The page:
During the 1980 presidential campaign, Republican candidate George H. W. Bush decried Ronald Reagan’s supply-side tax cuts as “voodoo economics” because the policy promised to lower tax rates and generate more production, and thus more tax revenues. Bush’s denunciation of Reagan’s economic vision was a proxy for Keynesian thinkers in both parties, who thought (and think) that tax reductions spur consumption (demand), not production (supply).
Of course, Bush lost to Reagan in the Republican primary that year, in part because Reagan had a more compelling message: let’s cut taxes to get the economy growing instead of cutting them simply to reduce spending. Moreover, Bush was wrong because Reagan’s policies worked.
This weekend, 2012 presidential candidate Newt Gingrich slammed Rep. Paul Ryan (R-WI) and the latter’s “Path to Prosperity” budget proposal as “right-wing social engineering.” Why? Because Gingrich thinks changing the way Medicare operates – from straight government subsidy to vouchers – is too “radical.”
But that isn’t stopping Gingrich from continuing to support an individual mandate to buy health insurance. (Like fellow contender Mitt Romney (R-MA), but unlike President Barack Obama, Gingrich wants the individual mandate at the state, not federal, level.) So, in Gingrich’s mind, transforming Medicare from a defined benefit into a defined voucher is “radical,” but mandating individuals to buy health insurance is not?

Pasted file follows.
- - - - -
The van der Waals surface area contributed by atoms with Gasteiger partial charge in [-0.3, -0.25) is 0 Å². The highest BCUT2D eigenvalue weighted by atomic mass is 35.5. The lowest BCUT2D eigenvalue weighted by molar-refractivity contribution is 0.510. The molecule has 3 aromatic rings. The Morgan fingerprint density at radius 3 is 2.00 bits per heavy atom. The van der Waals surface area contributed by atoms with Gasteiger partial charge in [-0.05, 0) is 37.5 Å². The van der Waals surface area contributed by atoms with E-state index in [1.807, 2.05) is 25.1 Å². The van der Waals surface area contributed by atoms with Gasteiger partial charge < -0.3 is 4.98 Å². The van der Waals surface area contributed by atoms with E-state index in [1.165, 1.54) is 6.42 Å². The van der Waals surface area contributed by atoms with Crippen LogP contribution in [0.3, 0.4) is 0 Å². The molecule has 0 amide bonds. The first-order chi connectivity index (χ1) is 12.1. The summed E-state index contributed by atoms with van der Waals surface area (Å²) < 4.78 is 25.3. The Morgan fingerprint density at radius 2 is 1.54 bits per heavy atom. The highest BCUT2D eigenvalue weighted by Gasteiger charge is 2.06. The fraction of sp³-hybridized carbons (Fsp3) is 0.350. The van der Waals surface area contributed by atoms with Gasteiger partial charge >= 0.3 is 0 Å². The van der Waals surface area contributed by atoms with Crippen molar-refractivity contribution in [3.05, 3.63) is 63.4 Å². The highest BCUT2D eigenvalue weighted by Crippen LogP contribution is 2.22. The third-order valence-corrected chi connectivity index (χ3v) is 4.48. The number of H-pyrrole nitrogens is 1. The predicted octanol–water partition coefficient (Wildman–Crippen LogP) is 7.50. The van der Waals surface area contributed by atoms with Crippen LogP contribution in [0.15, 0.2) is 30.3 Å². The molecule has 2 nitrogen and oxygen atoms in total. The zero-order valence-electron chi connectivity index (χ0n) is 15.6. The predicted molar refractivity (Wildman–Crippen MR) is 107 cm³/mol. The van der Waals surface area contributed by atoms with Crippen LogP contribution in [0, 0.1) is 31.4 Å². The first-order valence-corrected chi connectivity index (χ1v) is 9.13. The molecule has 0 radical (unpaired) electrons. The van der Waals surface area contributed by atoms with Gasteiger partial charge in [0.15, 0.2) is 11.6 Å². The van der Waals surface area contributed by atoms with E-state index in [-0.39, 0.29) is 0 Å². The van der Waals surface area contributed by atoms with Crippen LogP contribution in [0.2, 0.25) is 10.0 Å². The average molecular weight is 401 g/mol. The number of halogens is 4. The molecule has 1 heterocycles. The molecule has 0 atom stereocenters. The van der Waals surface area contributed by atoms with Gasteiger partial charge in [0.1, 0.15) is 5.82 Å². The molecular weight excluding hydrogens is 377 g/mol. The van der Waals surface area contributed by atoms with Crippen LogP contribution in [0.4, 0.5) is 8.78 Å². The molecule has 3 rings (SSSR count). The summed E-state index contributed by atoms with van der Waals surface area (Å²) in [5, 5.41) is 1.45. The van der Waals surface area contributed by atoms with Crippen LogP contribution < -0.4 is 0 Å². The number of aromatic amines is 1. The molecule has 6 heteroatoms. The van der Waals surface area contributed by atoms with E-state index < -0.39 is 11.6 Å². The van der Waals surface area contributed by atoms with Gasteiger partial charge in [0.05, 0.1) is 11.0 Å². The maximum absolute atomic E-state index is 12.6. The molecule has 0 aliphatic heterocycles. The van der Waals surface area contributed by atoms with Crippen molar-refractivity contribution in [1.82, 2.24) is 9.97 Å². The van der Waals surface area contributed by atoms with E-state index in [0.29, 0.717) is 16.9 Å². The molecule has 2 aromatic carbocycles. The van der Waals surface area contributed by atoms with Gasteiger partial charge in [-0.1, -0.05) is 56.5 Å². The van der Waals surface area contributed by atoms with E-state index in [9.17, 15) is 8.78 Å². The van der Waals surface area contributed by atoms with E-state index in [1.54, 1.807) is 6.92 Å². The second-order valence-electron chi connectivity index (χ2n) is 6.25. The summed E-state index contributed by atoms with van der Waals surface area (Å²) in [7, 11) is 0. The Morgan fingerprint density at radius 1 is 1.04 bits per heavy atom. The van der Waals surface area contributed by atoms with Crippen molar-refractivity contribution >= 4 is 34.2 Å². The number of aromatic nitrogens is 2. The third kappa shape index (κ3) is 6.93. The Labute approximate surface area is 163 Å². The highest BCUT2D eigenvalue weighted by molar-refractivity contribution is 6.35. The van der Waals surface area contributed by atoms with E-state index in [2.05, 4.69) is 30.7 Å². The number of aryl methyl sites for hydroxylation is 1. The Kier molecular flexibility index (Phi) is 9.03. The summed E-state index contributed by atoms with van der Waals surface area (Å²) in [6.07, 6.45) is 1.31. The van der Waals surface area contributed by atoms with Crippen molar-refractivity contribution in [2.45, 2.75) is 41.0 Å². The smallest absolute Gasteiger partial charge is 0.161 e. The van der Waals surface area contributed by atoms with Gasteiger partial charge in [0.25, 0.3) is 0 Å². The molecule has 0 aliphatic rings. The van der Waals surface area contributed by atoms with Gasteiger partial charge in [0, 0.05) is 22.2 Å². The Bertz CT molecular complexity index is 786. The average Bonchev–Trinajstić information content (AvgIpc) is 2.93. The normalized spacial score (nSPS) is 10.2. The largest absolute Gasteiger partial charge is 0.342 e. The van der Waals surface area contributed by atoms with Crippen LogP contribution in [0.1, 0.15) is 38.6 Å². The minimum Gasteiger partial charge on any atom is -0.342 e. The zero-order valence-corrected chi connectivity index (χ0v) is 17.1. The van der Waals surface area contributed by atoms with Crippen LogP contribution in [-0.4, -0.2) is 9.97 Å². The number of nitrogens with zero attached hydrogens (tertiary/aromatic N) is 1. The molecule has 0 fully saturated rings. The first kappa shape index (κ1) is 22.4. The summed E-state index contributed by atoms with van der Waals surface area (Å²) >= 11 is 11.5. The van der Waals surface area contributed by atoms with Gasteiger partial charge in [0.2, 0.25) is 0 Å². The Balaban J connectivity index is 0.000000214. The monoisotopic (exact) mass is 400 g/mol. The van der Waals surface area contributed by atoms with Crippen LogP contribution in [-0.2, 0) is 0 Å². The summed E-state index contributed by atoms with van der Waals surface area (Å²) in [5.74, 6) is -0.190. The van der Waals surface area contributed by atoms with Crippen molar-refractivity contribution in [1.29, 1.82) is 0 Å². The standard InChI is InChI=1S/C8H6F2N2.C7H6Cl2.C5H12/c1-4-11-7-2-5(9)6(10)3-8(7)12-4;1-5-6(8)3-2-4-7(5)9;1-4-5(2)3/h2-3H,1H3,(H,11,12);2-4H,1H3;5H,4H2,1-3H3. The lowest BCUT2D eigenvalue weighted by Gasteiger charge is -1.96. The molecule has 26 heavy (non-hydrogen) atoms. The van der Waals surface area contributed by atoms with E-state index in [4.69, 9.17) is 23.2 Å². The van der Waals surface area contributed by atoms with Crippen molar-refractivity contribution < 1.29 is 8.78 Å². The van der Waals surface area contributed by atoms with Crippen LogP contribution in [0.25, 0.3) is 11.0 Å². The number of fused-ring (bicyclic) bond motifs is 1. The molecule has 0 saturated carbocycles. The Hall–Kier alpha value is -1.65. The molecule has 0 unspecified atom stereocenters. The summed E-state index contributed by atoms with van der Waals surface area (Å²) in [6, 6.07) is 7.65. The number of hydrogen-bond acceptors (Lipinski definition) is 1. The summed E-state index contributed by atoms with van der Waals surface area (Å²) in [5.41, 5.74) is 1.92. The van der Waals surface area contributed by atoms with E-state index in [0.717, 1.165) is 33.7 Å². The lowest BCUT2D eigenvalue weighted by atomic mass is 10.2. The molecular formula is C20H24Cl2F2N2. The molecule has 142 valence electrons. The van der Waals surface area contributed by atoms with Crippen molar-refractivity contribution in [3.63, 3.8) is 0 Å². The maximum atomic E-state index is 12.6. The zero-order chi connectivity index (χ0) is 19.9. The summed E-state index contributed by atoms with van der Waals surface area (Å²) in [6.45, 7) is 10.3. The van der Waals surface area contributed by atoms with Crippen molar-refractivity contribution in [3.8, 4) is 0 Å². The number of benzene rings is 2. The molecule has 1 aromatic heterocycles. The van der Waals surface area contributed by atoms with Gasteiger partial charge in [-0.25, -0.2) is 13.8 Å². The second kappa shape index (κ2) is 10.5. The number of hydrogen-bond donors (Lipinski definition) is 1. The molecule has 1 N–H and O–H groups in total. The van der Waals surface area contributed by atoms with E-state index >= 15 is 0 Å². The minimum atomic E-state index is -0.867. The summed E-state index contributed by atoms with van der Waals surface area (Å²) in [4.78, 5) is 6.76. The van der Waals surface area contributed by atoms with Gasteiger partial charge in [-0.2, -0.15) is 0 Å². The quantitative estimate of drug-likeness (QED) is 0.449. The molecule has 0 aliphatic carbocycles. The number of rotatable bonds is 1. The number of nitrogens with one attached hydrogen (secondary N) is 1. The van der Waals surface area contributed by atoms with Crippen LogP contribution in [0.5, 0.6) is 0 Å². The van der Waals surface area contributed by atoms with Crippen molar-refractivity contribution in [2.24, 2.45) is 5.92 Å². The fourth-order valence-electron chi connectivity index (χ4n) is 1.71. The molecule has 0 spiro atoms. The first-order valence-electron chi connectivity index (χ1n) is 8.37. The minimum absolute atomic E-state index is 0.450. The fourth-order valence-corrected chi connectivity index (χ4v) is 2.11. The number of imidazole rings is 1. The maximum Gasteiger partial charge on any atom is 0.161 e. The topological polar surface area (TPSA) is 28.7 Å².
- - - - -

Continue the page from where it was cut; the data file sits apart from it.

When Reagan adopted the mantra of economic growth through across-the-board tax cuts in 1980, he gave voters a clear alternative to the shared scarcity narrative being peddled by politicians in both parties. Ryan’s budget proposal is based on Reagan’s insight that less taxes and more growth sells; less choice and more government mandates do not.
Like Reagan, whoever wins the Republican presidential nomination next year will have to make some accommodation with Ryan’s economic vision. Downsizing – whether it’s freedom, opportunity, taxes, or spending – isn’t enough of a message to create the kind of majority needed to enact the kind of policy changes that spur real private sector growth. With positions supporting ethanol subsidies and state level individual mandates, it sounds like Newt Gingrich is more comfortable playing the elder Bush’s role in this campaign.